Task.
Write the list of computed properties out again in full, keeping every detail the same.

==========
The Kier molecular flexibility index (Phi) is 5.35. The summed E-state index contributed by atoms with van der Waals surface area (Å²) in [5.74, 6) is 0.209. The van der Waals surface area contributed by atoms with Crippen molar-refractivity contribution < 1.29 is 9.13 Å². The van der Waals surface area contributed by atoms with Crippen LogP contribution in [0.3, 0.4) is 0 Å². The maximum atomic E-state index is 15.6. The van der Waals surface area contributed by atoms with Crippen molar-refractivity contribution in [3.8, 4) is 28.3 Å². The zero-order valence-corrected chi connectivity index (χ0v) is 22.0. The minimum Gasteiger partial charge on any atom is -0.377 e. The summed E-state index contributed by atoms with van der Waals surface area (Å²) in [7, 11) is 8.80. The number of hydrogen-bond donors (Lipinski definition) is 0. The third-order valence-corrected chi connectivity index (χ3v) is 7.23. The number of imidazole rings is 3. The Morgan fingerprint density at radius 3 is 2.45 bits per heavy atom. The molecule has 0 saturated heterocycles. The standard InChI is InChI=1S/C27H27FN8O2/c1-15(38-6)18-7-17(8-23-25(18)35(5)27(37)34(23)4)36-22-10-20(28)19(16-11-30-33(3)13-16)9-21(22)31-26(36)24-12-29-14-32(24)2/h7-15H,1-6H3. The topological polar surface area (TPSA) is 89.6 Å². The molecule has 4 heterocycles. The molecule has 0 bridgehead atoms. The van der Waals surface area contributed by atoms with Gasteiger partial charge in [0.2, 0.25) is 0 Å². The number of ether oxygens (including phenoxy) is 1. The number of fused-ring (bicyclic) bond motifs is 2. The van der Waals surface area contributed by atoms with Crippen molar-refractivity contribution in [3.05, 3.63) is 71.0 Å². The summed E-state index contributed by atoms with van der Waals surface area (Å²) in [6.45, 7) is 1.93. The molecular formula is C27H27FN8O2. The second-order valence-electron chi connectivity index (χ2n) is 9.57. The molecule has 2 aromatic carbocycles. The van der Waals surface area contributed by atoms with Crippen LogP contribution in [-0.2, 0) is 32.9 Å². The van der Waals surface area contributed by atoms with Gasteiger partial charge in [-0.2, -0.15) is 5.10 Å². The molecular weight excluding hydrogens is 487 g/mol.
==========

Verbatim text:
The Kier molecular flexibility index (Phi) is 5.35. The summed E-state index contributed by atoms with van der Waals surface area (Å²) in [5.74, 6) is 0.209. The van der Waals surface area contributed by atoms with Crippen molar-refractivity contribution < 1.29 is 9.13 Å². The van der Waals surface area contributed by atoms with Crippen LogP contribution in [0.3, 0.4) is 0 Å². The maximum atomic E-state index is 15.6. The van der Waals surface area contributed by atoms with Crippen molar-refractivity contribution in [3.8, 4) is 28.3 Å². The zero-order valence-corrected chi connectivity index (χ0v) is 22.0. The minimum Gasteiger partial charge on any atom is -0.377 e. The summed E-state index contributed by atoms with van der Waals surface area (Å²) in [7, 11) is 8.80. The number of hydrogen-bond donors (Lipinski definition) is 0. The third-order valence-corrected chi connectivity index (χ3v) is 7.23. The number of imidazole rings is 3. The Morgan fingerprint density at radius 3 is 2.45 bits per heavy atom. The molecule has 0 saturated heterocycles. The standard InChI is InChI=1S/C27H27FN8O2/c1-15(38-6)18-7-17(8-23-25(18)35(5)27(37)34(23)4)36-22-10-20(28)19(16-11-30-33(3)13-16)9-21(22)31-26(36)24-12-29-14-32(24)2/h7-15H,1-6H3. The topological polar surface area (TPSA) is 89.6 Å². The molecule has 4 heterocycles. The molecule has 0 bridgehead atoms. The van der Waals surface area contributed by atoms with Gasteiger partial charge in [0.2, 0.25) is 0 Å². The number of ether oxygens (including phenoxy) is 1. The number of fused-ring (bicyclic) bond motifs is 2. The van der Waals surface area contributed by atoms with Crippen molar-refractivity contribution in [3.05, 3.63) is 71.0 Å². The summed E-state index contributed by atoms with van der Waals surface area (Å²) in [6.45, 7) is 1.93. The molecular formula is C27H27FN8O2. The second-order valence-electron chi connectivity index (χ2n) is 9.57. The molecule has 2 aromatic carbocycles. The van der Waals surface area contributed by atoms with Crippen LogP contribution in [-0.2, 0) is 32.9 Å². The van der Waals surface area contributed by atoms with Gasteiger partial charge in [-0.2, -0.15) is 5.10 Å². The molecular weight excluding hydrogens is 487 g/mol.